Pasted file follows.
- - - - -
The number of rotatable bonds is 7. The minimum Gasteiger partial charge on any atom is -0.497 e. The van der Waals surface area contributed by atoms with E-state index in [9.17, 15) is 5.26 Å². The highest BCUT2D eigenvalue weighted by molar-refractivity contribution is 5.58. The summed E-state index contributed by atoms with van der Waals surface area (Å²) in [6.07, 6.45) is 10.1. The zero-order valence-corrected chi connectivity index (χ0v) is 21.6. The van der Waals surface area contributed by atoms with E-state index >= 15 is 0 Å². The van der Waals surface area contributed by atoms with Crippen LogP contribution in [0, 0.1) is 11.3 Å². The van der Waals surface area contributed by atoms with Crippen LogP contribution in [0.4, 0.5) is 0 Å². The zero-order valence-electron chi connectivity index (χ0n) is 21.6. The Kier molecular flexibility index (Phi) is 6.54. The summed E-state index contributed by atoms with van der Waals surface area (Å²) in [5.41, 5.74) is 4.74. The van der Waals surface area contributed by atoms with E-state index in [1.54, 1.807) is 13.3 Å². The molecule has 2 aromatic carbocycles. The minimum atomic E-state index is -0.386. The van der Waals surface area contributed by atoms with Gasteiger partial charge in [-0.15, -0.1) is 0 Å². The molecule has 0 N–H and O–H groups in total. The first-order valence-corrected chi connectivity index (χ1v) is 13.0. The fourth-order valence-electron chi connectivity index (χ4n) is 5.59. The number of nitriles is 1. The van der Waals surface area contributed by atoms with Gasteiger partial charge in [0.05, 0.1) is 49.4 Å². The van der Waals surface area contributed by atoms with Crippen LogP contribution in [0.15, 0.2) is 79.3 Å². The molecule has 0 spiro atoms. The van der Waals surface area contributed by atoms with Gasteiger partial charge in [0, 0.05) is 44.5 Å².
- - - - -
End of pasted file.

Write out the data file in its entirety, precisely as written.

The number of rotatable bonds is 7. The minimum Gasteiger partial charge on any atom is -0.497 e. The van der Waals surface area contributed by atoms with E-state index in [9.17, 15) is 5.26 Å². The highest BCUT2D eigenvalue weighted by molar-refractivity contribution is 5.58. The summed E-state index contributed by atoms with van der Waals surface area (Å²) in [6.07, 6.45) is 10.1. The zero-order valence-corrected chi connectivity index (χ0v) is 21.6. The van der Waals surface area contributed by atoms with E-state index >= 15 is 0 Å². The van der Waals surface area contributed by atoms with Crippen LogP contribution in [0, 0.1) is 11.3 Å². The van der Waals surface area contributed by atoms with Crippen LogP contribution in [0.4, 0.5) is 0 Å². The zero-order valence-electron chi connectivity index (χ0n) is 21.6. The Kier molecular flexibility index (Phi) is 6.54. The summed E-state index contributed by atoms with van der Waals surface area (Å²) in [5.41, 5.74) is 4.74. The van der Waals surface area contributed by atoms with E-state index in [1.54, 1.807) is 13.3 Å². The molecule has 2 aromatic carbocycles. The minimum atomic E-state index is -0.386. The van der Waals surface area contributed by atoms with Gasteiger partial charge in [-0.15, -0.1) is 0 Å². The molecule has 0 N–H and O–H groups in total. The first-order valence-corrected chi connectivity index (χ1v) is 13.0. The fourth-order valence-electron chi connectivity index (χ4n) is 5.59. The number of nitriles is 1. The van der Waals surface area contributed by atoms with Gasteiger partial charge in [0.05, 0.1) is 49.4 Å². The van der Waals surface area contributed by atoms with Crippen LogP contribution in [0.15, 0.2) is 79.3 Å². The molecule has 0 spiro atoms. The van der Waals surface area contributed by atoms with Gasteiger partial charge in [0, 0.05) is 44.5 Å².